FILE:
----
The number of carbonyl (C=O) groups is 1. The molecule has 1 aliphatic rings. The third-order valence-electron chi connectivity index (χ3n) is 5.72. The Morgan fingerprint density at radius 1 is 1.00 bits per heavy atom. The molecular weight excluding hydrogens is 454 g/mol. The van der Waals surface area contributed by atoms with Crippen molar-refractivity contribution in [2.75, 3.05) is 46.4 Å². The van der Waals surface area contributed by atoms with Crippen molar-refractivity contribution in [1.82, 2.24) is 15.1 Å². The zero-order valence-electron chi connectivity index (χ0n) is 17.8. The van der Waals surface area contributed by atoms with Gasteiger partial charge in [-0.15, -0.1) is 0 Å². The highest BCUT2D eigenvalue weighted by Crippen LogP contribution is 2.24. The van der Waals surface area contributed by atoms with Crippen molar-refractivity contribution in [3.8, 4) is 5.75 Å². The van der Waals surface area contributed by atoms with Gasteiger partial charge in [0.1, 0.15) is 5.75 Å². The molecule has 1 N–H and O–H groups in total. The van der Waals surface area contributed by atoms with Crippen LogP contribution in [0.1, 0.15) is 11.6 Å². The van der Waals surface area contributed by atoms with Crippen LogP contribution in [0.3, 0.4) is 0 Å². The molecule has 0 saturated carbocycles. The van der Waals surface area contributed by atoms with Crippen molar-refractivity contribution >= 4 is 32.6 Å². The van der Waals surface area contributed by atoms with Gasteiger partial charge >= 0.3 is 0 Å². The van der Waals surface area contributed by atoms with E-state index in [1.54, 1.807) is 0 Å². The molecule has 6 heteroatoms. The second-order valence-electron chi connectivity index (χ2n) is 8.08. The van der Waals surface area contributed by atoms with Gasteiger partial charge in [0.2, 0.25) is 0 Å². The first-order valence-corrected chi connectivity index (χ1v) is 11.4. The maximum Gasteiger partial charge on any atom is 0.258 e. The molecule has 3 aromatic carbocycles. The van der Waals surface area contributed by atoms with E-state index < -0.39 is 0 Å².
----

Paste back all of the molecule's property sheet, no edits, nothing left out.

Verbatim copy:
The number of carbonyl (C=O) groups is 1. The molecule has 1 aliphatic rings. The third-order valence-electron chi connectivity index (χ3n) is 5.72. The Morgan fingerprint density at radius 1 is 1.00 bits per heavy atom. The molecular weight excluding hydrogens is 454 g/mol. The van der Waals surface area contributed by atoms with Crippen molar-refractivity contribution in [2.75, 3.05) is 46.4 Å². The van der Waals surface area contributed by atoms with Crippen molar-refractivity contribution in [1.82, 2.24) is 15.1 Å². The zero-order valence-electron chi connectivity index (χ0n) is 17.8. The van der Waals surface area contributed by atoms with Gasteiger partial charge in [-0.15, -0.1) is 0 Å². The highest BCUT2D eigenvalue weighted by Crippen LogP contribution is 2.24. The van der Waals surface area contributed by atoms with Crippen molar-refractivity contribution in [3.8, 4) is 5.75 Å². The van der Waals surface area contributed by atoms with Gasteiger partial charge in [0.1, 0.15) is 5.75 Å². The molecule has 1 N–H and O–H groups in total. The van der Waals surface area contributed by atoms with Crippen LogP contribution in [0.1, 0.15) is 11.6 Å². The van der Waals surface area contributed by atoms with Crippen LogP contribution in [0.3, 0.4) is 0 Å². The molecule has 0 saturated carbocycles. The van der Waals surface area contributed by atoms with Crippen molar-refractivity contribution >= 4 is 32.6 Å². The van der Waals surface area contributed by atoms with Gasteiger partial charge >= 0.3 is 0 Å². The van der Waals surface area contributed by atoms with E-state index in [1.54, 1.807) is 0 Å². The molecule has 6 heteroatoms. The second-order valence-electron chi connectivity index (χ2n) is 8.08. The van der Waals surface area contributed by atoms with Gasteiger partial charge in [0.2, 0.25) is 0 Å². The first-order valence-corrected chi connectivity index (χ1v) is 11.4. The maximum Gasteiger partial charge on any atom is 0.258 e. The molecule has 3 aromatic carbocycles. The van der Waals surface area contributed by atoms with E-state index < -0.39 is 0 Å².